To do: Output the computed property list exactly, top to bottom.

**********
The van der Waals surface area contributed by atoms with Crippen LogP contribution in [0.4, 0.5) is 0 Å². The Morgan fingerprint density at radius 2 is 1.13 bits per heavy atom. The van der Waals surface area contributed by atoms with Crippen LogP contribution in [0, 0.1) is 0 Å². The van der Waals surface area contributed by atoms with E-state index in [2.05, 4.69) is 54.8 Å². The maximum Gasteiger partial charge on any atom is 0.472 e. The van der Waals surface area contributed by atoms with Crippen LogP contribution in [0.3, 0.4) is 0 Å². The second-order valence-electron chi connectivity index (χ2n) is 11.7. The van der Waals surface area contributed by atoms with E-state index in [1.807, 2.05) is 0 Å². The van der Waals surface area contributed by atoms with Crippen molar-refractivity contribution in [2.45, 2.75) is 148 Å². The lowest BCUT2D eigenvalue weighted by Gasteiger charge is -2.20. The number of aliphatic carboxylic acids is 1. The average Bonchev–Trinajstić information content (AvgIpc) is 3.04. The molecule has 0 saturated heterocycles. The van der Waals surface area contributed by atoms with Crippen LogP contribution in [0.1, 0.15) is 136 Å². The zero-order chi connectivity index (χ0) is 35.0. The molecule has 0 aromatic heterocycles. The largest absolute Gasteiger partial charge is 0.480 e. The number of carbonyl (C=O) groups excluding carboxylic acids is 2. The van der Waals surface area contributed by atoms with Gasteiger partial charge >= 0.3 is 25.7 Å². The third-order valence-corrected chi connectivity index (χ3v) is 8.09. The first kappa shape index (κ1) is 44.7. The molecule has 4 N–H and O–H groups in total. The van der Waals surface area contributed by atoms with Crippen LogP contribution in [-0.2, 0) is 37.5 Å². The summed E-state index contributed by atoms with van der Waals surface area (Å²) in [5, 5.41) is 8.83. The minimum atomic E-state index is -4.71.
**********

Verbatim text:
The van der Waals surface area contributed by atoms with Crippen LogP contribution in [0.4, 0.5) is 0 Å². The Morgan fingerprint density at radius 2 is 1.13 bits per heavy atom. The van der Waals surface area contributed by atoms with Crippen LogP contribution in [0, 0.1) is 0 Å². The van der Waals surface area contributed by atoms with E-state index in [2.05, 4.69) is 54.8 Å². The maximum Gasteiger partial charge on any atom is 0.472 e. The van der Waals surface area contributed by atoms with Crippen LogP contribution in [0.3, 0.4) is 0 Å². The second-order valence-electron chi connectivity index (χ2n) is 11.7. The van der Waals surface area contributed by atoms with E-state index in [1.807, 2.05) is 0 Å². The van der Waals surface area contributed by atoms with Crippen molar-refractivity contribution in [2.45, 2.75) is 148 Å². The lowest BCUT2D eigenvalue weighted by Gasteiger charge is -2.20. The number of aliphatic carboxylic acids is 1. The average Bonchev–Trinajstić information content (AvgIpc) is 3.04. The molecule has 0 saturated heterocycles. The van der Waals surface area contributed by atoms with Crippen LogP contribution in [0.1, 0.15) is 136 Å². The zero-order chi connectivity index (χ0) is 35.0. The molecule has 0 aromatic heterocycles. The largest absolute Gasteiger partial charge is 0.480 e. The number of carbonyl (C=O) groups excluding carboxylic acids is 2. The van der Waals surface area contributed by atoms with Gasteiger partial charge >= 0.3 is 25.7 Å². The third-order valence-corrected chi connectivity index (χ3v) is 8.09. The first kappa shape index (κ1) is 44.7. The molecule has 4 N–H and O–H groups in total. The van der Waals surface area contributed by atoms with Crippen LogP contribution in [-0.2, 0) is 37.5 Å². The summed E-state index contributed by atoms with van der Waals surface area (Å²) in [5, 5.41) is 8.83. The minimum atomic E-state index is -4.71.